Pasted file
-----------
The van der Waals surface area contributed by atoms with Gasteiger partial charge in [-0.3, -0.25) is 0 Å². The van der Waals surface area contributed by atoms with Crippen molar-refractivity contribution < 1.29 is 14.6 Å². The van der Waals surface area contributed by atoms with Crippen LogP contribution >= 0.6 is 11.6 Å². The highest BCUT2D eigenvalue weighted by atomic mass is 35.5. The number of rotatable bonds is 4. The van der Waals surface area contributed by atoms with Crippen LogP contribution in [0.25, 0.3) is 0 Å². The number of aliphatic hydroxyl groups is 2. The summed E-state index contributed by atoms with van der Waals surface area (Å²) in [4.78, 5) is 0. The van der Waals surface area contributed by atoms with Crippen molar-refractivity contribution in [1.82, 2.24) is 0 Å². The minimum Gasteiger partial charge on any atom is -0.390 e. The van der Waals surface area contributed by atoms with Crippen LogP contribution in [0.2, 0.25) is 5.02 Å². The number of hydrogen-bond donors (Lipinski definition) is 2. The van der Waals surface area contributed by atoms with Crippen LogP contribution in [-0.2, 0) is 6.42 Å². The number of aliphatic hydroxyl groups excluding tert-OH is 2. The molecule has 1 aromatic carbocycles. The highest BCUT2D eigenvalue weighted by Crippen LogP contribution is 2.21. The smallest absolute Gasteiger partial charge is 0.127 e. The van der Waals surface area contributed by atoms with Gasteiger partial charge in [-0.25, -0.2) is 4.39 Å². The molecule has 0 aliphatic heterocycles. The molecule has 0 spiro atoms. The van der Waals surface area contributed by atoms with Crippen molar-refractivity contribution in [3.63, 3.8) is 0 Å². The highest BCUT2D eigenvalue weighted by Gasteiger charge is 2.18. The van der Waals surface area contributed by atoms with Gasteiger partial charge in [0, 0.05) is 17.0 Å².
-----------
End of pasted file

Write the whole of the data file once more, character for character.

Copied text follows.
The van der Waals surface area contributed by atoms with Gasteiger partial charge in [-0.3, -0.25) is 0 Å². The van der Waals surface area contributed by atoms with Crippen molar-refractivity contribution < 1.29 is 14.6 Å². The van der Waals surface area contributed by atoms with Crippen LogP contribution >= 0.6 is 11.6 Å². The highest BCUT2D eigenvalue weighted by atomic mass is 35.5. The number of rotatable bonds is 4. The van der Waals surface area contributed by atoms with Crippen LogP contribution in [0.25, 0.3) is 0 Å². The number of aliphatic hydroxyl groups is 2. The summed E-state index contributed by atoms with van der Waals surface area (Å²) in [4.78, 5) is 0. The van der Waals surface area contributed by atoms with Crippen molar-refractivity contribution in [1.82, 2.24) is 0 Å². The minimum Gasteiger partial charge on any atom is -0.390 e. The van der Waals surface area contributed by atoms with Crippen LogP contribution in [0.2, 0.25) is 5.02 Å². The number of hydrogen-bond donors (Lipinski definition) is 2. The van der Waals surface area contributed by atoms with Crippen LogP contribution in [-0.2, 0) is 6.42 Å². The number of aliphatic hydroxyl groups excluding tert-OH is 2. The molecule has 1 aromatic carbocycles. The highest BCUT2D eigenvalue weighted by Crippen LogP contribution is 2.21. The smallest absolute Gasteiger partial charge is 0.127 e. The van der Waals surface area contributed by atoms with Gasteiger partial charge in [-0.25, -0.2) is 4.39 Å². The molecule has 0 aliphatic heterocycles. The molecule has 0 spiro atoms. The van der Waals surface area contributed by atoms with Crippen molar-refractivity contribution in [3.63, 3.8) is 0 Å². The highest BCUT2D eigenvalue weighted by Gasteiger charge is 2.18. The van der Waals surface area contributed by atoms with Gasteiger partial charge in [0, 0.05) is 17.0 Å².